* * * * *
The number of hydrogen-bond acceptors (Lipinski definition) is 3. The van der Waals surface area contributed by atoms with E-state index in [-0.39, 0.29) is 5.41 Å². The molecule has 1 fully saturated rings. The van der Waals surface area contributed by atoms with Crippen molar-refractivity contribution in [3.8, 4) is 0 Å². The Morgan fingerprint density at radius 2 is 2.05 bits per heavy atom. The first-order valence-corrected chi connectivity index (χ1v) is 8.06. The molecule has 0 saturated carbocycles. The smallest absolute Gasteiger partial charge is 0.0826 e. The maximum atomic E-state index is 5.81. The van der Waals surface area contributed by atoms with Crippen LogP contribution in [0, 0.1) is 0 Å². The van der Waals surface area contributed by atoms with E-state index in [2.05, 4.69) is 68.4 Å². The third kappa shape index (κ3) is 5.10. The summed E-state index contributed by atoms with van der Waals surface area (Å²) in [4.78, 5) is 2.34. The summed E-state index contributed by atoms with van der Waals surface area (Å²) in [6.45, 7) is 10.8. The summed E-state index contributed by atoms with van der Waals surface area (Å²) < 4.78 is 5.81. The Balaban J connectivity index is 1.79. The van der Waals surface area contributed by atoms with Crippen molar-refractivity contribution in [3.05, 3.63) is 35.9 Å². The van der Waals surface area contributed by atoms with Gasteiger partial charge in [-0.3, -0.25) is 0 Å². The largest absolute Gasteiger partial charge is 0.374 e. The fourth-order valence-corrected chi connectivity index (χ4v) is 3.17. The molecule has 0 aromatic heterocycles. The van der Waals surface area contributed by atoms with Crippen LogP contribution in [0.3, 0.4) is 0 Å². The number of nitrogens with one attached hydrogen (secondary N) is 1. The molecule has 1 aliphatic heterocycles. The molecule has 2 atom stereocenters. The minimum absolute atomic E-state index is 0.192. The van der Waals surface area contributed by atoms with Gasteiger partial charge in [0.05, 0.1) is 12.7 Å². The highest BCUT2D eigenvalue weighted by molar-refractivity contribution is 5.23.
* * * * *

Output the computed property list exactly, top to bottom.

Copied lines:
The number of hydrogen-bond acceptors (Lipinski definition) is 3. The van der Waals surface area contributed by atoms with E-state index in [-0.39, 0.29) is 5.41 Å². The molecule has 1 fully saturated rings. The van der Waals surface area contributed by atoms with Crippen molar-refractivity contribution in [3.8, 4) is 0 Å². The Morgan fingerprint density at radius 2 is 2.05 bits per heavy atom. The first-order valence-corrected chi connectivity index (χ1v) is 8.06. The molecule has 0 saturated carbocycles. The smallest absolute Gasteiger partial charge is 0.0826 e. The maximum atomic E-state index is 5.81. The van der Waals surface area contributed by atoms with Crippen LogP contribution in [0, 0.1) is 0 Å². The van der Waals surface area contributed by atoms with E-state index in [2.05, 4.69) is 68.4 Å². The third kappa shape index (κ3) is 5.10. The summed E-state index contributed by atoms with van der Waals surface area (Å²) in [4.78, 5) is 2.34. The summed E-state index contributed by atoms with van der Waals surface area (Å²) in [6.45, 7) is 10.8. The summed E-state index contributed by atoms with van der Waals surface area (Å²) < 4.78 is 5.81. The Balaban J connectivity index is 1.79. The van der Waals surface area contributed by atoms with Crippen molar-refractivity contribution in [3.05, 3.63) is 35.9 Å². The van der Waals surface area contributed by atoms with Gasteiger partial charge in [-0.3, -0.25) is 0 Å². The largest absolute Gasteiger partial charge is 0.374 e. The fourth-order valence-corrected chi connectivity index (χ4v) is 3.17. The molecule has 0 aromatic heterocycles. The van der Waals surface area contributed by atoms with Crippen LogP contribution in [0.3, 0.4) is 0 Å². The number of nitrogens with one attached hydrogen (secondary N) is 1. The molecule has 1 aliphatic heterocycles. The molecule has 2 atom stereocenters. The minimum absolute atomic E-state index is 0.192. The van der Waals surface area contributed by atoms with Gasteiger partial charge in [0.05, 0.1) is 12.7 Å². The highest BCUT2D eigenvalue weighted by molar-refractivity contribution is 5.23.